Children, too, may experience interruptions in their sleep because of stress. Keeping your children on a regular sleep schedule may help prevent these. However, there may be times that sleep interruptions might get worse instead of becoming manageable. The overall performance of your preschooler in his or her learning academy does not necessarily become a factor.
Addressing sleep problems at home can start by closely supervising your child during the night. This can mean being with them for several minutes after they have fallen asleep or setting up your alarm to go off in the middle of the night so that you can check up on them. More often than not, your preschooler might be having nightmares or night terrors. Nightmares are frightening dreams that happen during the second half of the night when dreaming becomes more intense. Night terrors, which mostly occur in toddlers and preschoolers, occur during the deepest stages of sleep. These stages may either be early in the night or before the parents’ bedtime.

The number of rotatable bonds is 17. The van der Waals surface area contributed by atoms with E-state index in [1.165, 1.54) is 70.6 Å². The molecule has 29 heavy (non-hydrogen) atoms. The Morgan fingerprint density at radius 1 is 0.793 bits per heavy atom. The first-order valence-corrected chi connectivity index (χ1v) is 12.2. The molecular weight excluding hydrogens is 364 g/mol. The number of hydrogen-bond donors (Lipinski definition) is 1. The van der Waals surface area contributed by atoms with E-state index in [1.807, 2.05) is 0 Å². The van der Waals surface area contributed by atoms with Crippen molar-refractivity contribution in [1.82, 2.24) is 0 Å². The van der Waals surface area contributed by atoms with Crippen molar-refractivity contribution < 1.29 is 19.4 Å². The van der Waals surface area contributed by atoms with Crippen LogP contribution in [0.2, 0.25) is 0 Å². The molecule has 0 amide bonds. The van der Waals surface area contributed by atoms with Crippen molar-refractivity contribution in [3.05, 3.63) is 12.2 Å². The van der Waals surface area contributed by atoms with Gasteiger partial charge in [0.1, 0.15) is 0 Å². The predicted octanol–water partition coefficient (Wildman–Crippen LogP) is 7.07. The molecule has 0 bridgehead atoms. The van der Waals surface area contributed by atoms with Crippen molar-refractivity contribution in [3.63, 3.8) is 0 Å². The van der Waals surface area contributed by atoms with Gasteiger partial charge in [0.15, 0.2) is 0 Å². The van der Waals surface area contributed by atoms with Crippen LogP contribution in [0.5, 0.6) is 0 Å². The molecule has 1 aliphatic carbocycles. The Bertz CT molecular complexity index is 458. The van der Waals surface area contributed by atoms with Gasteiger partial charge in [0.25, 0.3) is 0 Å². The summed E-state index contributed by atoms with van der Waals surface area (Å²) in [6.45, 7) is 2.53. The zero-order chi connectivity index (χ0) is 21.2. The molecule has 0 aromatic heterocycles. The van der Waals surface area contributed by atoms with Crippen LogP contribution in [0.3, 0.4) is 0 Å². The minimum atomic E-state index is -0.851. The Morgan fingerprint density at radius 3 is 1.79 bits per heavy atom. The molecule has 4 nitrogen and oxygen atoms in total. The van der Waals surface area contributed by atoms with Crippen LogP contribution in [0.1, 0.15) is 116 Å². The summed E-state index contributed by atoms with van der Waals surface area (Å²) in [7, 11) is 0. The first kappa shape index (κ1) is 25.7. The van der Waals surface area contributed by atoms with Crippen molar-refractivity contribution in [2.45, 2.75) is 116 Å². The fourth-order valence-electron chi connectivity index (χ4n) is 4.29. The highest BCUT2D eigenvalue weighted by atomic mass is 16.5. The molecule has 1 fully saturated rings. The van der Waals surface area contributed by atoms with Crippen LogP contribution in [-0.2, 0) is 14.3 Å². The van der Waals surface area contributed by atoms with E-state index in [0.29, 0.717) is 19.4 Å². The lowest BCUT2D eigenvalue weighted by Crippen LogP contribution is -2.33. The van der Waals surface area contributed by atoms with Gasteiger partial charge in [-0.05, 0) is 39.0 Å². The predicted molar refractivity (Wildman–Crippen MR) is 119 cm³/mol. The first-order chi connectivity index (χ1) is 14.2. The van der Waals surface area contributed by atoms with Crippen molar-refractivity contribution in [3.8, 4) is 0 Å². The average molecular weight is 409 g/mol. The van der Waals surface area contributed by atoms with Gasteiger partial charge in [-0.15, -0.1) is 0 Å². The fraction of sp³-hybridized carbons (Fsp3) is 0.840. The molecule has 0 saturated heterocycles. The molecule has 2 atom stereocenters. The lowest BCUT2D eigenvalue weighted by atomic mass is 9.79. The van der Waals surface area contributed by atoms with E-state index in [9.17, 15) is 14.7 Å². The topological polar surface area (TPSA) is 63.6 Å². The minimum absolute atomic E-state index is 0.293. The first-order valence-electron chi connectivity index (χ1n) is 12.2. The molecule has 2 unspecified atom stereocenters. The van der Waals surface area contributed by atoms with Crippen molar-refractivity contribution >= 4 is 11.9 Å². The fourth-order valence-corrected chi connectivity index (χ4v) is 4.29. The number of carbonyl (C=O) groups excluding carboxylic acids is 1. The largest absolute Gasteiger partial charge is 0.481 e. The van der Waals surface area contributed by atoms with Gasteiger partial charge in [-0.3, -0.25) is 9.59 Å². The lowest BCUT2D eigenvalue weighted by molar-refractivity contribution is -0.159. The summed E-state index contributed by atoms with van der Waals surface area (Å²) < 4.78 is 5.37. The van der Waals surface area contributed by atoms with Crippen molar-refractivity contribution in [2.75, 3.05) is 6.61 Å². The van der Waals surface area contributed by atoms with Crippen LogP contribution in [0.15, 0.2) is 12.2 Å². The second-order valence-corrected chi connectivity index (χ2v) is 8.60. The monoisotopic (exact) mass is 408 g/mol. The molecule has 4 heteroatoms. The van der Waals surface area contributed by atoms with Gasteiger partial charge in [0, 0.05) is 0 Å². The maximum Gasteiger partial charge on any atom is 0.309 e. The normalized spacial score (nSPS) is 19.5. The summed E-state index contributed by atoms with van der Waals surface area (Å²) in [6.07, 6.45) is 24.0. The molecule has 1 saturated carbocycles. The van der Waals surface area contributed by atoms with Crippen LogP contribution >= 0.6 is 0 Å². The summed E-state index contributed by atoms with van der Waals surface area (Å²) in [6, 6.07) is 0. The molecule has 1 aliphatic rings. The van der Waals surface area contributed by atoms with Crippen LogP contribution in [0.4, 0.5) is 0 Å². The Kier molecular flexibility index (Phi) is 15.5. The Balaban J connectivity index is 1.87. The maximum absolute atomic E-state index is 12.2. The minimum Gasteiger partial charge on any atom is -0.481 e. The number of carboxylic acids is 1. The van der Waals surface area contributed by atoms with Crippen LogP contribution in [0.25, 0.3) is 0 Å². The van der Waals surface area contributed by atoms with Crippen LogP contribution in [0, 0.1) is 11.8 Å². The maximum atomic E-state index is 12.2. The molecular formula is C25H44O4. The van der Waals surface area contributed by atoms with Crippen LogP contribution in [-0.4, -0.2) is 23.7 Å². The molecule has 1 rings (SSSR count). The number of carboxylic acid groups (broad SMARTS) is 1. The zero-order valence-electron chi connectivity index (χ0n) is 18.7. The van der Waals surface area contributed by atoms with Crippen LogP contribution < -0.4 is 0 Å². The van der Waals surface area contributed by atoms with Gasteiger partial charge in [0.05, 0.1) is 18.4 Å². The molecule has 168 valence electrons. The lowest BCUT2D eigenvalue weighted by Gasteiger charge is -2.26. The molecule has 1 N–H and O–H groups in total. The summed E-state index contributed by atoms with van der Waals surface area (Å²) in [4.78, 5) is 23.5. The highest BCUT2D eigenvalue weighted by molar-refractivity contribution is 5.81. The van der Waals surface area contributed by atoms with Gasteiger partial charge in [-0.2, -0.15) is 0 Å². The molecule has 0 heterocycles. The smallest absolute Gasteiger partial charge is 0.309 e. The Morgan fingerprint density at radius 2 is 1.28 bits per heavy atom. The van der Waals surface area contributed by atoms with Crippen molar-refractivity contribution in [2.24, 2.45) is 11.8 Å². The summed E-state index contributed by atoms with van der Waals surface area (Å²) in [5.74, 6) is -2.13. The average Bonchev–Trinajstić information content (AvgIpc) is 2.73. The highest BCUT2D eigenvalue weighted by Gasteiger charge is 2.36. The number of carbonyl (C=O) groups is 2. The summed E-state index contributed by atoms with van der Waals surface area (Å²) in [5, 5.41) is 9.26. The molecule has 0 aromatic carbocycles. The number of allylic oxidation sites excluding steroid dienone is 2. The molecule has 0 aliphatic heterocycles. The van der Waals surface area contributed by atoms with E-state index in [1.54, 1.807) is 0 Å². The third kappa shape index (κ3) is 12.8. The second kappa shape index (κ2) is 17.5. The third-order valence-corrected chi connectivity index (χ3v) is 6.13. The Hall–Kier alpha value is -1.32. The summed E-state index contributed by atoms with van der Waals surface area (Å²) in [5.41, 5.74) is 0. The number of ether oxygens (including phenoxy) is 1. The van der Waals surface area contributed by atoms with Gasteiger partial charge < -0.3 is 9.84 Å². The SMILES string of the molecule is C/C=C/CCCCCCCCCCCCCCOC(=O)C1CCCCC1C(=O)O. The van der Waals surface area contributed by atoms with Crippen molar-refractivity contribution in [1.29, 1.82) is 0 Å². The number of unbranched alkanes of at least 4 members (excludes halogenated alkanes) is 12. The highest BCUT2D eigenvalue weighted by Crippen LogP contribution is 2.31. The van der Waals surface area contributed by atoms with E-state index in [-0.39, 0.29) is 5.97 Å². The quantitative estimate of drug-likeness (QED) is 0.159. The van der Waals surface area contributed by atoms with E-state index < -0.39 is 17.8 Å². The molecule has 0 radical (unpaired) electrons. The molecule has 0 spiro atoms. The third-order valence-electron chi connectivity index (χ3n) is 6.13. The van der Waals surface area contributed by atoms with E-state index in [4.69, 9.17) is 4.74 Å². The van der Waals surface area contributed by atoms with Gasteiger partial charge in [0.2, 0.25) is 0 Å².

So, what can parents do when they’re caught up in the middle of the night hearing their children cry? You should immediately go to your child and assure him that you are there and will not let anything harm him. Encourage the child to tell you what happened in the dream and remind him that dreams are not real. Keep a nightlight on if it makes your child feel better and wait for him to fall back to sleep. Our preschool in Texas also recommends consulting a doctor if night terrors persist.